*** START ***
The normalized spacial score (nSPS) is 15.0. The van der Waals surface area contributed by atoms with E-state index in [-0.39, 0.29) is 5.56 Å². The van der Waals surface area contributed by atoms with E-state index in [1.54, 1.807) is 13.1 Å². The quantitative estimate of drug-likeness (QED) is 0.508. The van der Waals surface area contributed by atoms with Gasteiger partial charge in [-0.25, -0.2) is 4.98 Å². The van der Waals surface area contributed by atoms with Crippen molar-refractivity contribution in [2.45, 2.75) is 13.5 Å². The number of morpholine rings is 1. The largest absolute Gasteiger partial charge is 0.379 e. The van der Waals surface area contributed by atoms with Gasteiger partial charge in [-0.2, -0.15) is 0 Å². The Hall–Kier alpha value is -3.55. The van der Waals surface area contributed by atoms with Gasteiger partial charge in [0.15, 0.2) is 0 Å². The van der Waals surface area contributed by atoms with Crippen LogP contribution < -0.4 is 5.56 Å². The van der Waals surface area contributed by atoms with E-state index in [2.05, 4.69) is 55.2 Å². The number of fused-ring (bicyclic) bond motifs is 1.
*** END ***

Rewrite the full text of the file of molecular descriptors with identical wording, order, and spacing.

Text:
The normalized spacial score (nSPS) is 15.0. The van der Waals surface area contributed by atoms with E-state index in [-0.39, 0.29) is 5.56 Å². The van der Waals surface area contributed by atoms with E-state index in [1.54, 1.807) is 13.1 Å². The quantitative estimate of drug-likeness (QED) is 0.508. The van der Waals surface area contributed by atoms with Gasteiger partial charge in [-0.25, -0.2) is 4.98 Å². The van der Waals surface area contributed by atoms with Crippen molar-refractivity contribution in [2.45, 2.75) is 13.5 Å². The number of morpholine rings is 1. The largest absolute Gasteiger partial charge is 0.379 e. The van der Waals surface area contributed by atoms with Gasteiger partial charge in [-0.2, -0.15) is 0 Å². The Hall–Kier alpha value is -3.55. The van der Waals surface area contributed by atoms with Gasteiger partial charge in [0.15, 0.2) is 0 Å². The van der Waals surface area contributed by atoms with Crippen LogP contribution < -0.4 is 5.56 Å². The van der Waals surface area contributed by atoms with E-state index in [2.05, 4.69) is 55.2 Å². The number of fused-ring (bicyclic) bond motifs is 1.